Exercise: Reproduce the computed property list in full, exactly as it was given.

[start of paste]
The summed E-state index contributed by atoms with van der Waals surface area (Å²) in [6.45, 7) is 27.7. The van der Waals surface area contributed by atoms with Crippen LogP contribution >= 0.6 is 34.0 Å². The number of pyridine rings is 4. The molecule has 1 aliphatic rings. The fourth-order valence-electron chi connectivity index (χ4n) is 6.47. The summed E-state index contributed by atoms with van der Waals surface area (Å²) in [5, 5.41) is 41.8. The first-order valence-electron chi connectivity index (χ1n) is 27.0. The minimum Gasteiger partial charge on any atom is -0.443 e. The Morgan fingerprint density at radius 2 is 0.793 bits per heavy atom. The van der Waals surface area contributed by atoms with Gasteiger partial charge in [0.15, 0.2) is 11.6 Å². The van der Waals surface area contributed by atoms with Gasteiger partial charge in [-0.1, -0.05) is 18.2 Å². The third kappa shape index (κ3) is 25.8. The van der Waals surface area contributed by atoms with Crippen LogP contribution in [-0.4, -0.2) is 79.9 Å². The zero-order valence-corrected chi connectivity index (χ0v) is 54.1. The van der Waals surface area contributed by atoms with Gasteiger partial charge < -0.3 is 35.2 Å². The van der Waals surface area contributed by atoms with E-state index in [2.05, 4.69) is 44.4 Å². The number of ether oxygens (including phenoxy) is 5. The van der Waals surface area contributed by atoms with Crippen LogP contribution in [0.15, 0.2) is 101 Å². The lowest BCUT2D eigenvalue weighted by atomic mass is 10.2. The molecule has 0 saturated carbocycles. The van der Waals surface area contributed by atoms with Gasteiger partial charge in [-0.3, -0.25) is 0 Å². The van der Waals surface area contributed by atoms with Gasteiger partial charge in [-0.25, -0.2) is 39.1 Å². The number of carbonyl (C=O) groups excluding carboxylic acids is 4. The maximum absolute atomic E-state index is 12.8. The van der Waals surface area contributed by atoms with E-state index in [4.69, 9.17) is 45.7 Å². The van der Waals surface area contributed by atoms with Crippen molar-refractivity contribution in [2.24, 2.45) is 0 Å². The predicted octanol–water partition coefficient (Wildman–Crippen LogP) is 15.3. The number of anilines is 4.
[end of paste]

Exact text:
The summed E-state index contributed by atoms with van der Waals surface area (Å²) in [6.45, 7) is 27.7. The van der Waals surface area contributed by atoms with Crippen LogP contribution >= 0.6 is 34.0 Å². The number of pyridine rings is 4. The molecule has 1 aliphatic rings. The fourth-order valence-electron chi connectivity index (χ4n) is 6.47. The summed E-state index contributed by atoms with van der Waals surface area (Å²) in [5, 5.41) is 41.8. The first-order valence-electron chi connectivity index (χ1n) is 27.0. The minimum Gasteiger partial charge on any atom is -0.443 e. The Morgan fingerprint density at radius 2 is 0.793 bits per heavy atom. The van der Waals surface area contributed by atoms with Gasteiger partial charge in [0.15, 0.2) is 11.6 Å². The van der Waals surface area contributed by atoms with Gasteiger partial charge in [-0.1, -0.05) is 18.2 Å². The third kappa shape index (κ3) is 25.8. The van der Waals surface area contributed by atoms with Crippen LogP contribution in [-0.4, -0.2) is 79.9 Å². The zero-order valence-corrected chi connectivity index (χ0v) is 54.1. The van der Waals surface area contributed by atoms with Gasteiger partial charge < -0.3 is 35.2 Å². The van der Waals surface area contributed by atoms with E-state index in [2.05, 4.69) is 44.4 Å². The number of ether oxygens (including phenoxy) is 5. The van der Waals surface area contributed by atoms with Crippen LogP contribution in [0.15, 0.2) is 101 Å². The lowest BCUT2D eigenvalue weighted by atomic mass is 10.2. The molecule has 0 saturated carbocycles. The van der Waals surface area contributed by atoms with Gasteiger partial charge in [-0.3, -0.25) is 0 Å². The van der Waals surface area contributed by atoms with Gasteiger partial charge in [-0.25, -0.2) is 39.1 Å². The number of carbonyl (C=O) groups excluding carboxylic acids is 4. The maximum absolute atomic E-state index is 12.8. The van der Waals surface area contributed by atoms with E-state index in [4.69, 9.17) is 45.7 Å². The van der Waals surface area contributed by atoms with Crippen molar-refractivity contribution in [2.24, 2.45) is 0 Å². The predicted octanol–water partition coefficient (Wildman–Crippen LogP) is 15.3. The number of anilines is 4.